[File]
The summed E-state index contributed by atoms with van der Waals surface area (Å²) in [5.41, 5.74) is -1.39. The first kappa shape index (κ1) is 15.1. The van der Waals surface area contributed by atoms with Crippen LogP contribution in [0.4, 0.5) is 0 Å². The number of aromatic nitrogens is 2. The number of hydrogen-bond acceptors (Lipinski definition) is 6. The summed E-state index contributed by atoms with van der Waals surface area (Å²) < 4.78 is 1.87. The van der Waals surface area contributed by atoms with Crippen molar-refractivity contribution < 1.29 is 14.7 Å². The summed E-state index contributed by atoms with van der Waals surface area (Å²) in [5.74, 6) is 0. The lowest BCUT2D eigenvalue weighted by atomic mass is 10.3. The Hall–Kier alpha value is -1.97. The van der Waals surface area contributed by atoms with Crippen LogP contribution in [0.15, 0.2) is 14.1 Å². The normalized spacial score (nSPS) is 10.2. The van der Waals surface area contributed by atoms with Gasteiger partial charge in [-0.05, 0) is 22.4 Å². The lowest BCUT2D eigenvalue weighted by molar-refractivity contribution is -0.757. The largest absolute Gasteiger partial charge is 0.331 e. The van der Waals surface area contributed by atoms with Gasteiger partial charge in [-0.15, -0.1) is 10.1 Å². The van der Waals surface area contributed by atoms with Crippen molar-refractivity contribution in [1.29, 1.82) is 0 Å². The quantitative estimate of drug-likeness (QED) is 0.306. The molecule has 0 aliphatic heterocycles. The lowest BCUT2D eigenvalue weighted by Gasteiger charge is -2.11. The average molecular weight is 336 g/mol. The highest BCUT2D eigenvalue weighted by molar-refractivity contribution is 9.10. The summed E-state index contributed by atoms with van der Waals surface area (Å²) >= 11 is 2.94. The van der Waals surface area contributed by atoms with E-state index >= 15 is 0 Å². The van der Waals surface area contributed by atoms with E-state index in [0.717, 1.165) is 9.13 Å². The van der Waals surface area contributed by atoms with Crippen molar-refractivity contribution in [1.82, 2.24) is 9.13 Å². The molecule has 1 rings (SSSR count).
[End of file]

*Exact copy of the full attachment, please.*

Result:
The summed E-state index contributed by atoms with van der Waals surface area (Å²) in [5.41, 5.74) is -1.39. The first kappa shape index (κ1) is 15.1. The van der Waals surface area contributed by atoms with Crippen LogP contribution in [0.4, 0.5) is 0 Å². The number of aromatic nitrogens is 2. The number of hydrogen-bond acceptors (Lipinski definition) is 6. The summed E-state index contributed by atoms with van der Waals surface area (Å²) < 4.78 is 1.87. The van der Waals surface area contributed by atoms with Crippen molar-refractivity contribution < 1.29 is 14.7 Å². The summed E-state index contributed by atoms with van der Waals surface area (Å²) in [5.74, 6) is 0. The lowest BCUT2D eigenvalue weighted by atomic mass is 10.3. The Hall–Kier alpha value is -1.97. The van der Waals surface area contributed by atoms with Crippen LogP contribution in [0.15, 0.2) is 14.1 Å². The normalized spacial score (nSPS) is 10.2. The van der Waals surface area contributed by atoms with Gasteiger partial charge in [-0.05, 0) is 22.4 Å². The lowest BCUT2D eigenvalue weighted by molar-refractivity contribution is -0.757. The largest absolute Gasteiger partial charge is 0.331 e. The van der Waals surface area contributed by atoms with Gasteiger partial charge in [-0.15, -0.1) is 10.1 Å². The van der Waals surface area contributed by atoms with Crippen molar-refractivity contribution in [1.29, 1.82) is 0 Å². The quantitative estimate of drug-likeness (QED) is 0.306. The molecule has 0 aliphatic heterocycles. The lowest BCUT2D eigenvalue weighted by Gasteiger charge is -2.11. The average molecular weight is 336 g/mol. The highest BCUT2D eigenvalue weighted by molar-refractivity contribution is 9.10. The summed E-state index contributed by atoms with van der Waals surface area (Å²) >= 11 is 2.94. The van der Waals surface area contributed by atoms with E-state index >= 15 is 0 Å². The van der Waals surface area contributed by atoms with E-state index in [0.717, 1.165) is 9.13 Å². The van der Waals surface area contributed by atoms with Crippen molar-refractivity contribution in [1.82, 2.24) is 9.13 Å². The molecule has 1 rings (SSSR count).